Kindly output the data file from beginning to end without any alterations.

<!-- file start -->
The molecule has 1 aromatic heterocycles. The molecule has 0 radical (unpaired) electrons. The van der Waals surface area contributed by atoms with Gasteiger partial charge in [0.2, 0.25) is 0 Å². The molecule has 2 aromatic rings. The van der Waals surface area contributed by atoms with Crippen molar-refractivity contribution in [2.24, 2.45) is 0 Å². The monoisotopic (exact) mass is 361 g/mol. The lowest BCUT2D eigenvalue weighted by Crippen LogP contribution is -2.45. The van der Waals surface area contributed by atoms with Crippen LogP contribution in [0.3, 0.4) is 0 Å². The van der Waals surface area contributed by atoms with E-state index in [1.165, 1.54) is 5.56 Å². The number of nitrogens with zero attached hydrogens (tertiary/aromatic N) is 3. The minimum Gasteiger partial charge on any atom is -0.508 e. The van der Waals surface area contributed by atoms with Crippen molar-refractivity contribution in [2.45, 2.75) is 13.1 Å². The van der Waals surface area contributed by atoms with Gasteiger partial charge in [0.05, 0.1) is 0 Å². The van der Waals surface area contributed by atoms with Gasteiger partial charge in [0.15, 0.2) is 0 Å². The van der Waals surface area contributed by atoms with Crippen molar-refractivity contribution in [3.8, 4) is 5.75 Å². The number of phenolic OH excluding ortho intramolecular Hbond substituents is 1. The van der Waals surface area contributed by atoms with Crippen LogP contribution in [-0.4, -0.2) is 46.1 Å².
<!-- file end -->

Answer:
The molecule has 1 aromatic heterocycles. The molecule has 0 radical (unpaired) electrons. The van der Waals surface area contributed by atoms with Gasteiger partial charge in [0.2, 0.25) is 0 Å². The molecule has 2 aromatic rings. The van der Waals surface area contributed by atoms with Crippen molar-refractivity contribution in [2.24, 2.45) is 0 Å². The monoisotopic (exact) mass is 361 g/mol. The lowest BCUT2D eigenvalue weighted by Crippen LogP contribution is -2.45. The van der Waals surface area contributed by atoms with Crippen LogP contribution in [0.3, 0.4) is 0 Å². The van der Waals surface area contributed by atoms with E-state index in [1.165, 1.54) is 5.56 Å². The number of nitrogens with zero attached hydrogens (tertiary/aromatic N) is 3. The minimum Gasteiger partial charge on any atom is -0.508 e. The van der Waals surface area contributed by atoms with Crippen molar-refractivity contribution in [2.45, 2.75) is 13.1 Å². The van der Waals surface area contributed by atoms with Gasteiger partial charge in [0.05, 0.1) is 0 Å². The van der Waals surface area contributed by atoms with Gasteiger partial charge in [0.15, 0.2) is 0 Å². The van der Waals surface area contributed by atoms with Crippen molar-refractivity contribution in [3.8, 4) is 5.75 Å². The number of phenolic OH excluding ortho intramolecular Hbond substituents is 1. The van der Waals surface area contributed by atoms with Crippen LogP contribution in [-0.4, -0.2) is 46.1 Å².